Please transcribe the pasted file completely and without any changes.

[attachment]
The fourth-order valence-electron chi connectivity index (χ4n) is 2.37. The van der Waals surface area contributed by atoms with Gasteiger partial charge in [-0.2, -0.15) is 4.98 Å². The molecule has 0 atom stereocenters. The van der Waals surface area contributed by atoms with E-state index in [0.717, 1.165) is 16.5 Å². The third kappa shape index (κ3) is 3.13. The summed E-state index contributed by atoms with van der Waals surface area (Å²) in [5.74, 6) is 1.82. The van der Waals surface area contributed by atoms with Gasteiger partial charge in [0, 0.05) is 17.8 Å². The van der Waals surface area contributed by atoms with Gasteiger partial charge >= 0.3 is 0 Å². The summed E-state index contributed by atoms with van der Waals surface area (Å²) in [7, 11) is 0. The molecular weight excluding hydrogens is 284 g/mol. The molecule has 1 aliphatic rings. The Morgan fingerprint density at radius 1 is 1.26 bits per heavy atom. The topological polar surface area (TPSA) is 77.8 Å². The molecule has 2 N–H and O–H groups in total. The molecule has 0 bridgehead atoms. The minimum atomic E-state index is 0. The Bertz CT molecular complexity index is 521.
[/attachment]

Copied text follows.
The fourth-order valence-electron chi connectivity index (χ4n) is 2.37. The van der Waals surface area contributed by atoms with Gasteiger partial charge in [-0.2, -0.15) is 4.98 Å². The molecule has 0 atom stereocenters. The van der Waals surface area contributed by atoms with E-state index in [0.717, 1.165) is 16.5 Å². The third kappa shape index (κ3) is 3.13. The summed E-state index contributed by atoms with van der Waals surface area (Å²) in [5.74, 6) is 1.82. The van der Waals surface area contributed by atoms with Gasteiger partial charge in [0, 0.05) is 17.8 Å². The van der Waals surface area contributed by atoms with Gasteiger partial charge >= 0.3 is 0 Å². The summed E-state index contributed by atoms with van der Waals surface area (Å²) in [7, 11) is 0. The molecular weight excluding hydrogens is 284 g/mol. The molecule has 1 aliphatic rings. The Morgan fingerprint density at radius 1 is 1.26 bits per heavy atom. The topological polar surface area (TPSA) is 77.8 Å². The molecule has 2 N–H and O–H groups in total. The molecule has 0 bridgehead atoms. The minimum atomic E-state index is 0. The Bertz CT molecular complexity index is 521.